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Who is Telling us Who We Are?

May 6, 2010

The term “brand” is a hot one right now. Sure, it has been used and referenced before, as far back as Warhol’s Campbell Soup infatuation, but it carries a heavier weight now that we have entered into this thing called the Internet: there is brand management, brand overhaul, re-branding, and the one I want to discuss today, personal branding.

As an avid user of the Internet, I have opted to throw myself out there. With a Twitter account, personal blog, Facebook page, LinkedIn profile, portfolio website and a countless amount of online subscritions, it is safe to say that I am fully immersed. But is this necessarily a good thing, is it more trouble than it’s worth? Five years ago I would say no, I could sign up for anything and use it how I want, risk free. However, that is not the case today.

Even Waldo has trouble branding himself.

Everyone uses Facebook. Many use Twitter. A few of us keep blogs. So who really cares? Well, human resources departments do. According to a recent survey conducted by Cross-Tab Marketing services, 75% of HR departments are required to screen job candidates online, 45% of these use social media sites. Even more intriguing, 70% said they have rejected potential candidates with a poor online reputation.

These are all stressful statistics, especially for someone who is seeking a new job. Personally, I don’t let anyone – friends included – see photos of me on Facebook, except my profile picture. The reason for the stress is because it can restrict your personal expression on these sites. Everytime I post somehting I have to think to myself, “What would an employer think of this?” My beef with that? Employers are real people too, doing the same things we do, interested in the same things we are. Who are they to say that I have character issues because they see a picture of me holding a beer? Are they really so ignorant or arrogant as to think that holding a beer, or God forbid consuming one, is a liability to the company’s brand? What happens at office Christmas partys, people play Parcheesi?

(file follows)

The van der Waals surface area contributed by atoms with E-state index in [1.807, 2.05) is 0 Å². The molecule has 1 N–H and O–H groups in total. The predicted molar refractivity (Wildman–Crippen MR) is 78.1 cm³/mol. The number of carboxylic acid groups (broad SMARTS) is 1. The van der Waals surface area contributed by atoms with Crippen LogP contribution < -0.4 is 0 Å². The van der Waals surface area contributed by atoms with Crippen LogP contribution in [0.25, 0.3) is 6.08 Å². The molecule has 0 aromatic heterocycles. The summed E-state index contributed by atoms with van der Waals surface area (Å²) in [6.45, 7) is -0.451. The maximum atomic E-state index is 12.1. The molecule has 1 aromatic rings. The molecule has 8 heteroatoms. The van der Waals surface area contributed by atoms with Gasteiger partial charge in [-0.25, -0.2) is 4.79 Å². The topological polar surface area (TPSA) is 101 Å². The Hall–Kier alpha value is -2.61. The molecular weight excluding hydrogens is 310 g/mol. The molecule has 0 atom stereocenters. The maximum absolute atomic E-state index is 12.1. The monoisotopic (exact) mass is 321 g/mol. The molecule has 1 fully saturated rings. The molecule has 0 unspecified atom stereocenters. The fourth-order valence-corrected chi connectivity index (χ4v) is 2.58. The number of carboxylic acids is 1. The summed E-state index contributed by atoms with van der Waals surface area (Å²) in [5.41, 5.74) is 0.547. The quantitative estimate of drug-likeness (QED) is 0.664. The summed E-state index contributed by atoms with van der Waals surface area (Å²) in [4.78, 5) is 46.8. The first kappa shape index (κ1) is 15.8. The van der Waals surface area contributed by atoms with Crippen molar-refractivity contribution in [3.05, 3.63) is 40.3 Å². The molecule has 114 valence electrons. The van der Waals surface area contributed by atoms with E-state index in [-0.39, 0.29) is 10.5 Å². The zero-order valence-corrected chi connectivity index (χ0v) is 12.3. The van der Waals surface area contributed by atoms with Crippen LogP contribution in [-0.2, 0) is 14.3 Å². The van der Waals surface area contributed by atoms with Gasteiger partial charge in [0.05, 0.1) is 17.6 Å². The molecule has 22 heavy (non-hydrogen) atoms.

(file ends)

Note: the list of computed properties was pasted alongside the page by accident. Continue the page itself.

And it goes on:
My apologies for the rant, but personal evaluations via social media is a strong case of the pot calling the kettle black. There is, however, a silver lining in all of this. Half of the HR personnel surveyed say that a strong online reputation influences hiring decisions to a great extent. So, if you’re using Twitter or Facebook, perhaps include a fact, thought, or observation about the industry you’re interested in. Maybe start a couple of blogs, a professional and personal. It’s not a big deal to sensor your photos, you can always email them to Mom.

If you don’t fully understand the concept of online personal management, you could always go to Syracuse for your undergraduate degree. They have purchased a six month subscriptions to‘s online reputation management platform for all graduating seniors. Good luck out there!

One Comment leave one →
  1. jqimedia permalink
    May 8, 2010 12:09 am

    If you think about it, building your personal brand on the Internet is a Catch-22. If you want to get a job in this day and age, you HAVE to put yourself out there on the Internet. If a HR department googles you and doesn’t find anything, but googles another candidate and finds [good] information about them, who do you think the company will choose? At the same point, you have to restrain what information you put on the Internet for the reasons you mentioned above, and because no matter how much you privatize your settings on any given site, somehow someone will be able to get access to your info.

    Is there any happy middle?

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